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5 ways to measure the success of application transformation


Driving continual business value

Today's IT organizations increasingly need to focus their technology dollars where it can drive the most business value. Mobility and cloud computing, for example, represent huge trends which place new and challenging demands on existing applications and their integration. However, most still have their IT investment socked away on legacy, keep-the-lights-on rock-and-a-hard-place.jpgapplications. Unless this investment is evaluated and largely refocused, IT organizations will find themselves between the proverbial rock and a hard place when it comes to generating new business value and productivity.


 I believe that today’s IT organizations are at a cross roads. They need free legacy investment dollars to become relevant to an increasingly “Instant-On” World. Making matters worse, all the easy, self inflictable cost cuts have already taken place. The next round requires business restructuring or joint business/IT cost reduction. This means IT needs the business to participate in setting funding priorities. For this reason, the question is no longer whether to transform aging applications and infrastructure, but when to start the process. It is essential that the business and IT gain control over legacy applications, inflexible processes, and infrastructure that impede responsiveness and innovation. Getting started involves establishing a clear understanding of the applications portfolio and answering 3 simple questions:



  • What should we keep?
  • What should we change?
  • What should we retire?

 Getting rid of “IT debt”

In the language of portfolio theory, this is about determining where to invest, grow, maintain, and harvest. In organizations that I have talked to there is not only huge cost tied up in legacy applications, but there are even historical versions of applications being retained and maintained as historical data repository. At a significant insurer, a new version of Siebel was put in eighteen months ago. It is running just fine. However, the business came to their IT asking that they maintain the prior two versions of Siebel because “there might be some data that they might need in the future.” A major North American bank put it this way: “We never take any down.” A consulting house tried to shock its audience recently by saying that 50% of applications at the typical multinational could be shut down without the business knowing the difference. It is easy to see why IT costs have become bloated and focused on things that have limited continuing business value.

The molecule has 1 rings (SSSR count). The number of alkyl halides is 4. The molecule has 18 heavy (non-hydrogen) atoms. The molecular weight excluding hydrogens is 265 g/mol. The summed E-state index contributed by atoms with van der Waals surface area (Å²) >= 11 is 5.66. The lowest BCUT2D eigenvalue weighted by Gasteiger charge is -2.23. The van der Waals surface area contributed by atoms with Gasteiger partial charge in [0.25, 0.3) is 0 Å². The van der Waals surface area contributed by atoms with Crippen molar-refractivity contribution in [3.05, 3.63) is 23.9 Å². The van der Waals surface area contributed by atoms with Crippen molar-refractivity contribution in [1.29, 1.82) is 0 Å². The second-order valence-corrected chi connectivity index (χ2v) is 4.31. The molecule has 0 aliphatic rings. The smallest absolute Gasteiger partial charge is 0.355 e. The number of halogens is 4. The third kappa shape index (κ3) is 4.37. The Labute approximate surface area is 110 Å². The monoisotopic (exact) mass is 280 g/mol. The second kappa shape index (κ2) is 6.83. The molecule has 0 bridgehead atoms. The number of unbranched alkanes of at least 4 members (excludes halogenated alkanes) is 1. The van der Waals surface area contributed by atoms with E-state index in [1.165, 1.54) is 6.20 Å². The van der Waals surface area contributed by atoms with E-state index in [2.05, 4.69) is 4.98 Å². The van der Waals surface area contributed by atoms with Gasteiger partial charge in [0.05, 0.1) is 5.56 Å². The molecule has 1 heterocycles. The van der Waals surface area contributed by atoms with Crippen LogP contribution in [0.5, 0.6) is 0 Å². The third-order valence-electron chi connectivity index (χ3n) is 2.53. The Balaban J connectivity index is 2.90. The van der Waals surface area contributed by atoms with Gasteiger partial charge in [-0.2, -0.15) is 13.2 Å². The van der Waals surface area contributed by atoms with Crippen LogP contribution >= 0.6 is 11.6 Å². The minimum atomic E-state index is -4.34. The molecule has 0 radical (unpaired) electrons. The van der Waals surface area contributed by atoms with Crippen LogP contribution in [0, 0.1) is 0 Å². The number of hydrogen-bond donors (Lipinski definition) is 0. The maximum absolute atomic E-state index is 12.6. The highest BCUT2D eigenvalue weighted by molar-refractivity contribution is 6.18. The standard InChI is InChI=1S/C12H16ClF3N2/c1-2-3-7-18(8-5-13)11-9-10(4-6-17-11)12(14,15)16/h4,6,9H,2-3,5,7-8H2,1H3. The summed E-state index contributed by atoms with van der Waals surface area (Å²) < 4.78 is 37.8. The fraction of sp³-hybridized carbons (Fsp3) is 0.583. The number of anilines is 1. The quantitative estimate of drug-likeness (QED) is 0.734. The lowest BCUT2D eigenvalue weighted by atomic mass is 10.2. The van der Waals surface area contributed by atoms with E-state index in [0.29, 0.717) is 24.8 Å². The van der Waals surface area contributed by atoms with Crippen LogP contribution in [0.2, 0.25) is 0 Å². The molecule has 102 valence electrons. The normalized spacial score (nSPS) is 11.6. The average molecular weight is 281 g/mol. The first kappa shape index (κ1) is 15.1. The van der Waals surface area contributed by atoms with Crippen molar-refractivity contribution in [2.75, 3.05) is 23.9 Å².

Getting out of the box involves knowing the cost of applications as well as their continuing value proposition. To kick start this process, IT organizations need to derive their cost per application or service and then being able to relate this to application utilization and value. Why is this important? With cost and utilization, IT can ask business counterparts, “Why are we continuing to fund this legacy application?”


Proving the business value from application transformation

Many need to go further yet. They need to conduct a top-to-bottom analysis of IT investments. To some degree, this is kind of like those that seek the assistance and services of a therapist.



Often people who’ve been in therapy are in fact the most sane of anyone because after the journey they actually can have their “act together.” In the case of IT, an organization is supported by a consultant that helps them determine what is important and how they can measure and show the value that they generate. I’ve written about how IT can measure the value of converged infrastructure ( and show success of a hybrid delivery strategy ( Likewise, there are concrete measures here too to prove out the value of the application transformation journey taken. The typical improvements measures include the following:


1) MTTR and downtime percentage of SLAs because when legacy applications are jettisoned you need less institutional knowledge. You’re also not running as much fragile aging infrastructure that has a tendency to break.


2) Percent of software licenses that are in use.  Divide this number into the cost of application because where this number tends to be high, the application has minimal use and should be considered for harvesting.


3) The percentage change in service cost because when this slows or even goes up, the age of applications and their infrastructure really should be questioned.


4) The percentage variance in actual and planned costs because as the age of applications goes up, this will slow or grow in a negative way.


5) Innovation delivery because a very small number here implies an imbalance in IT investment.

About the Author


Mr. Suer is a senior manager for IT Performance Management. Prior to this role, Mr. Suer headed IT Performance Management Analytics Product Management including IT Financial Management and Executive Scorecard.

Jan 30-31, 2018
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